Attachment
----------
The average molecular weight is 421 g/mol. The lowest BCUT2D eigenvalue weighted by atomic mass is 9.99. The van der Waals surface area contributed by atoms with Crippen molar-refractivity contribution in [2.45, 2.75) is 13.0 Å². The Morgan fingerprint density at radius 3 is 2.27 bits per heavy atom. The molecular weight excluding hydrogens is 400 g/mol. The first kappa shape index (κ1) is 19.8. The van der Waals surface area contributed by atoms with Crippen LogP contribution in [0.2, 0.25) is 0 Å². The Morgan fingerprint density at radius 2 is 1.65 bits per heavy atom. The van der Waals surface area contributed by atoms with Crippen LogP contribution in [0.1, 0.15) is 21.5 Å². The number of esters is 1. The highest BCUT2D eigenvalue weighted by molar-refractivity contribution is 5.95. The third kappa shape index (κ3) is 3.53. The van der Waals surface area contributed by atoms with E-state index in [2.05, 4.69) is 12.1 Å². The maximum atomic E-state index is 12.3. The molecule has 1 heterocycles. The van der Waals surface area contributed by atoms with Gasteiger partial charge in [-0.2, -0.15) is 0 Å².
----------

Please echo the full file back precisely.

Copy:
The average molecular weight is 421 g/mol. The lowest BCUT2D eigenvalue weighted by atomic mass is 9.99. The van der Waals surface area contributed by atoms with Crippen molar-refractivity contribution in [2.45, 2.75) is 13.0 Å². The Morgan fingerprint density at radius 3 is 2.27 bits per heavy atom. The molecular weight excluding hydrogens is 400 g/mol. The first kappa shape index (κ1) is 19.8. The van der Waals surface area contributed by atoms with Crippen LogP contribution in [0.2, 0.25) is 0 Å². The Morgan fingerprint density at radius 2 is 1.65 bits per heavy atom. The van der Waals surface area contributed by atoms with Crippen LogP contribution in [0.1, 0.15) is 21.5 Å². The number of esters is 1. The highest BCUT2D eigenvalue weighted by molar-refractivity contribution is 5.95. The third kappa shape index (κ3) is 3.53. The van der Waals surface area contributed by atoms with E-state index in [2.05, 4.69) is 12.1 Å². The maximum atomic E-state index is 12.3. The molecule has 1 heterocycles. The van der Waals surface area contributed by atoms with Gasteiger partial charge in [-0.2, -0.15) is 0 Å².